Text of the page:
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Maness lab collaborated with Duke investigators on the BioID screening of synaptic proteins

Patricia Maness, PhD
Patricia Maness, PhD


Perisynaptic astrocytic processes are an integral part of central nervous system synapses1,2; however, the molecular mechanisms that govern astrocyte-synapse adhesions and how astrocyte contacts control synapse formation and function are largely unknown. Here we use an in vivo chemico-genetic approach that applies a cell-surface fragment complementation strategy, Split-TurboID, and identify a proteome that is enriched at astrocyte-neuron junctions in vivo, which includes neuronal cell adhesion molecule (NRCAM). We find that NRCAM is expressed in cortical astrocytes, localizes to perisynaptic contacts and is required to restrict neuropil infiltration by astrocytic processes. Furthermore, we show that astrocytic NRCAM interacts transcellularly with neuronal NRCAM coupled to gephyrin at inhibitory postsynapses. Depletion of astrocytic NRCAM reduces numbers of inhibitory synapses without altering glutamatergic synaptic density. Moreover, loss of astrocytic NRCAM markedly decreases inhibitory synaptic function, with minor effects on excitation. Thus, our results present a proteomic framework for how astrocytes interface with neurons and reveal how astrocytes control GABAergic synapse formation and function.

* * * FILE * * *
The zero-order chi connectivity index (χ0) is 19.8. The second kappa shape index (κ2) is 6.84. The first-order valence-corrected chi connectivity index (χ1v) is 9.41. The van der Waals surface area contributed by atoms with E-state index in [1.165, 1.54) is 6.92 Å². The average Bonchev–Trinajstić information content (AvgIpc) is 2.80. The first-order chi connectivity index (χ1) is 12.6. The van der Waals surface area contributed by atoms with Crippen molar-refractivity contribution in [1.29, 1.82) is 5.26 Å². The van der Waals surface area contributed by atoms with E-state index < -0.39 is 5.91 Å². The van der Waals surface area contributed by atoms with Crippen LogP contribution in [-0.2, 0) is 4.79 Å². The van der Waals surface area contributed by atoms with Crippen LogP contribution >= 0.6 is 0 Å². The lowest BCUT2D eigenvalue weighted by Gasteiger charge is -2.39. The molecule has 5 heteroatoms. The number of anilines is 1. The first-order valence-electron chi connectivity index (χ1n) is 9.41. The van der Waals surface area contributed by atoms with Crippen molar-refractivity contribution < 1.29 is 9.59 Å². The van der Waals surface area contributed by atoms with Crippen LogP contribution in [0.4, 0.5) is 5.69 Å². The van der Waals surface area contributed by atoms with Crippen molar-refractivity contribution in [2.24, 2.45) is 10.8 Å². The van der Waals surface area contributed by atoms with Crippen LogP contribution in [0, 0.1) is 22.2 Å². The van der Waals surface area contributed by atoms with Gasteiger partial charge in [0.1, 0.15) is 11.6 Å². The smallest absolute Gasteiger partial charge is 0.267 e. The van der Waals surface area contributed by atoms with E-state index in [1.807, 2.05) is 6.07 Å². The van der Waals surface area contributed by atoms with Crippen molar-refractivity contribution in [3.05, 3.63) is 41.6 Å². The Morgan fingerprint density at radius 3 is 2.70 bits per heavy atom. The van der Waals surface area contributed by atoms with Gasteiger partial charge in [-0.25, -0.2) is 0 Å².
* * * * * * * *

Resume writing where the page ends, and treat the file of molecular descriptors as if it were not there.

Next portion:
Read the full article in Nature (2020): Chemico-genetic discovery of astrocytic control of inhibition in vivo

Takano, T., Wallace, J.T., Baldwin, K.T., Purkey, A.M., Uezu, A., Courtland, J.L., Soderblom, E.J., Shimogori, T., Maness, P.F., Eroglu, C.,  & Soderling, S.H., Chemico-genetic discovery of astrocytic control of inhibition in vivo. Nature (2020).